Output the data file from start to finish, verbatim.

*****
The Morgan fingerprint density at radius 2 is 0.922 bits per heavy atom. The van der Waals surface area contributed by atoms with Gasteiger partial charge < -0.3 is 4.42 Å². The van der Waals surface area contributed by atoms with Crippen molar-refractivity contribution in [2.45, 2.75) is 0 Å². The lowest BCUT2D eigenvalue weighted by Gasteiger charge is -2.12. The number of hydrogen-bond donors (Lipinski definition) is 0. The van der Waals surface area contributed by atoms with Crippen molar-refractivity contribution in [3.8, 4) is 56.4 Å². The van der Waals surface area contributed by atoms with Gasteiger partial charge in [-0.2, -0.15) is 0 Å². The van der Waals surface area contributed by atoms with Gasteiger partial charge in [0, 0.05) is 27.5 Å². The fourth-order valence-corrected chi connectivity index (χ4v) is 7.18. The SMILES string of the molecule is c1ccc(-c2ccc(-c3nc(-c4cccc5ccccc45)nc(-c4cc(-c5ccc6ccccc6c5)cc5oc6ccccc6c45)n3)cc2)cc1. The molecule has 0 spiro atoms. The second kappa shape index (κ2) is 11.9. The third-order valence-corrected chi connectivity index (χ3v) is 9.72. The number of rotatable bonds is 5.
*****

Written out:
The Morgan fingerprint density at radius 2 is 0.922 bits per heavy atom. The van der Waals surface area contributed by atoms with Gasteiger partial charge < -0.3 is 4.42 Å². The van der Waals surface area contributed by atoms with Crippen molar-refractivity contribution in [2.45, 2.75) is 0 Å². The lowest BCUT2D eigenvalue weighted by Gasteiger charge is -2.12. The number of hydrogen-bond donors (Lipinski definition) is 0. The van der Waals surface area contributed by atoms with Crippen molar-refractivity contribution in [3.8, 4) is 56.4 Å². The van der Waals surface area contributed by atoms with Gasteiger partial charge in [-0.2, -0.15) is 0 Å². The van der Waals surface area contributed by atoms with Gasteiger partial charge in [0, 0.05) is 27.5 Å². The fourth-order valence-corrected chi connectivity index (χ4v) is 7.18. The SMILES string of the molecule is c1ccc(-c2ccc(-c3nc(-c4cccc5ccccc45)nc(-c4cc(-c5ccc6ccccc6c5)cc5oc6ccccc6c45)n3)cc2)cc1. The molecule has 0 spiro atoms. The second kappa shape index (κ2) is 11.9. The third-order valence-corrected chi connectivity index (χ3v) is 9.72. The number of rotatable bonds is 5.